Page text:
This section provides the visitor with the content and background for the subjects in the petroglyphs, such as humans, animals, and plants. It also provides interpretations of complex scenes that incorporate many figures that together convey an event. The scenes mostly depict activities relating to hunting and warfare. In this section, the visitor will learn about the people who created the rock art of Saudi Arabia and their environment.
The wild goat has long, scimitar-shaped horns that form a large semi-circle curving backward or spiral. The surface of the horns is relatively smooth or has small ripples, in contrast to the transverse ridges found on the ibex’s horns.
Oryxes are most easily recognized by their prominent horns, which range in length from 480-700 mm. There is little difference in size of the horns of males vs. females. The long, fairly straight horns are basically in line with the straight facial profile, but curve backward slightly. They are annulated, meaning that the horns possess a series of raised rings wrapping around them in [...]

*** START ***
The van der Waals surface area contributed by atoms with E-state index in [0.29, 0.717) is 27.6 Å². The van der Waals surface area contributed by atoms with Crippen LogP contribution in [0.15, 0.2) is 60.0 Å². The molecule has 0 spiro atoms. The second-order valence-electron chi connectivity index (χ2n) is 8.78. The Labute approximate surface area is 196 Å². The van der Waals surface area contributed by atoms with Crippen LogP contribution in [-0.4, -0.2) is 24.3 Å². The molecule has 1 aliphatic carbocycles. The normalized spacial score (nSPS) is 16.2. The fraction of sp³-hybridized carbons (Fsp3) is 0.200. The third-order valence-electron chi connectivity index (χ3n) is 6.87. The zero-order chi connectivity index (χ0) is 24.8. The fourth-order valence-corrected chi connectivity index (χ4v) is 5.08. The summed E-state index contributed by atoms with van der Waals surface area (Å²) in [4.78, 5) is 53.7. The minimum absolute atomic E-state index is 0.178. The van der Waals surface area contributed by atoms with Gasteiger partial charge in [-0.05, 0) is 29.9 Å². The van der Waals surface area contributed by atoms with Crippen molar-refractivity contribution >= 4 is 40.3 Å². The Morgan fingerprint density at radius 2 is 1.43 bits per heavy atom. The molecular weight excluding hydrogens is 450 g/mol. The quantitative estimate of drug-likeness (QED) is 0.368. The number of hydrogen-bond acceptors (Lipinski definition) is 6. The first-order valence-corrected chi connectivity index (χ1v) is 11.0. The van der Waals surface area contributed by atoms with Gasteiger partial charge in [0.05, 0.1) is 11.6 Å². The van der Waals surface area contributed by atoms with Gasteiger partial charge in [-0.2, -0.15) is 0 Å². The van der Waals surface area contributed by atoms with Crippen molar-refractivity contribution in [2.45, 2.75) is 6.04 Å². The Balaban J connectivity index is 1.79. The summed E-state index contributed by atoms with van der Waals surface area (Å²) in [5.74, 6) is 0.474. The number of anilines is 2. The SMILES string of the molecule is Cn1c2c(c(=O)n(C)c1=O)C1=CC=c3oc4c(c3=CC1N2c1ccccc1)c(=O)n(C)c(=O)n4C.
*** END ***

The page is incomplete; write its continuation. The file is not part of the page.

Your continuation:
In ancient times, there were three species of gazelle in Saudi Arabia: the Mountain Gazelle, the Saudi Gazelle, now extinct, and the Sand Gazelle. Gazelles were once much more abundant on the Arabian Peninsula, but the combination of hunting and overgrazing by livestock have greatly depleted their numbers, leaving only small relict populations
The Dromedary camel can be easily identified because of the single hump on its back. It is also the largest of all camels, having longer limbs than the Bactrian, or two-humped, camel, C. bactrianus. The Dromedary is extremely well adapted to hot, arid conditions, and is capable of surviving up to 21 days without water. Dromedaries vary in color from nearly white, to tan, to [...]